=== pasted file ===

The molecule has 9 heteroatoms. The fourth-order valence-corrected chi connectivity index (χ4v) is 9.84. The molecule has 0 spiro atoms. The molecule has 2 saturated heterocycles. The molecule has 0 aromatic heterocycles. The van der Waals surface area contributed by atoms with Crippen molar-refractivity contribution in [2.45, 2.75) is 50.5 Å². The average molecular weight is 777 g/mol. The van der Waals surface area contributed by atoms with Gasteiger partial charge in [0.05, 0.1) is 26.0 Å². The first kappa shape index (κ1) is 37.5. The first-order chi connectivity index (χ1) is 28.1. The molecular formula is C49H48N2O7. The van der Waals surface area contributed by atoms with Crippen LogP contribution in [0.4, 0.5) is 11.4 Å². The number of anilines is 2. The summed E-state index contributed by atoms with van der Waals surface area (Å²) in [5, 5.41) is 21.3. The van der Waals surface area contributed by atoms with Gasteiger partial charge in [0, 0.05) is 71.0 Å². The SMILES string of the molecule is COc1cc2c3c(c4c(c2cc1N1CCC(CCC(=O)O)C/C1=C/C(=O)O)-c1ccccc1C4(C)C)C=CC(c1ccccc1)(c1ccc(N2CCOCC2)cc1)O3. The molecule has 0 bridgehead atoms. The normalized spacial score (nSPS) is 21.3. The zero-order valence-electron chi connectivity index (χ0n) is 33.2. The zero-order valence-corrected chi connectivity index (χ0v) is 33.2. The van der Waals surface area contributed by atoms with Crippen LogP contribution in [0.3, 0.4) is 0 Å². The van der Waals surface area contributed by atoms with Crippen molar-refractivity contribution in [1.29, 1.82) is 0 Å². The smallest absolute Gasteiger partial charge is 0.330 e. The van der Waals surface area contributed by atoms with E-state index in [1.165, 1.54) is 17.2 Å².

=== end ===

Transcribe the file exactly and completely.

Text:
The molecule has 9 heteroatoms. The fourth-order valence-corrected chi connectivity index (χ4v) is 9.84. The molecule has 0 spiro atoms. The molecule has 2 saturated heterocycles. The molecule has 0 aromatic heterocycles. The van der Waals surface area contributed by atoms with Crippen molar-refractivity contribution in [2.45, 2.75) is 50.5 Å². The average molecular weight is 777 g/mol. The van der Waals surface area contributed by atoms with Gasteiger partial charge in [0.05, 0.1) is 26.0 Å². The first kappa shape index (κ1) is 37.5. The first-order chi connectivity index (χ1) is 28.1. The molecular formula is C49H48N2O7. The van der Waals surface area contributed by atoms with Crippen LogP contribution in [0.4, 0.5) is 11.4 Å². The number of anilines is 2. The summed E-state index contributed by atoms with van der Waals surface area (Å²) in [5, 5.41) is 21.3. The van der Waals surface area contributed by atoms with Gasteiger partial charge in [0, 0.05) is 71.0 Å². The SMILES string of the molecule is COc1cc2c3c(c4c(c2cc1N1CCC(CCC(=O)O)C/C1=C/C(=O)O)-c1ccccc1C4(C)C)C=CC(c1ccccc1)(c1ccc(N2CCOCC2)cc1)O3. The molecule has 0 bridgehead atoms. The normalized spacial score (nSPS) is 21.3. The zero-order valence-electron chi connectivity index (χ0n) is 33.2. The zero-order valence-corrected chi connectivity index (χ0v) is 33.2. The van der Waals surface area contributed by atoms with Crippen LogP contribution in [0.3, 0.4) is 0 Å². The van der Waals surface area contributed by atoms with Crippen molar-refractivity contribution in [1.29, 1.82) is 0 Å². The smallest absolute Gasteiger partial charge is 0.330 e. The van der Waals surface area contributed by atoms with E-state index in [1.165, 1.54) is 17.2 Å².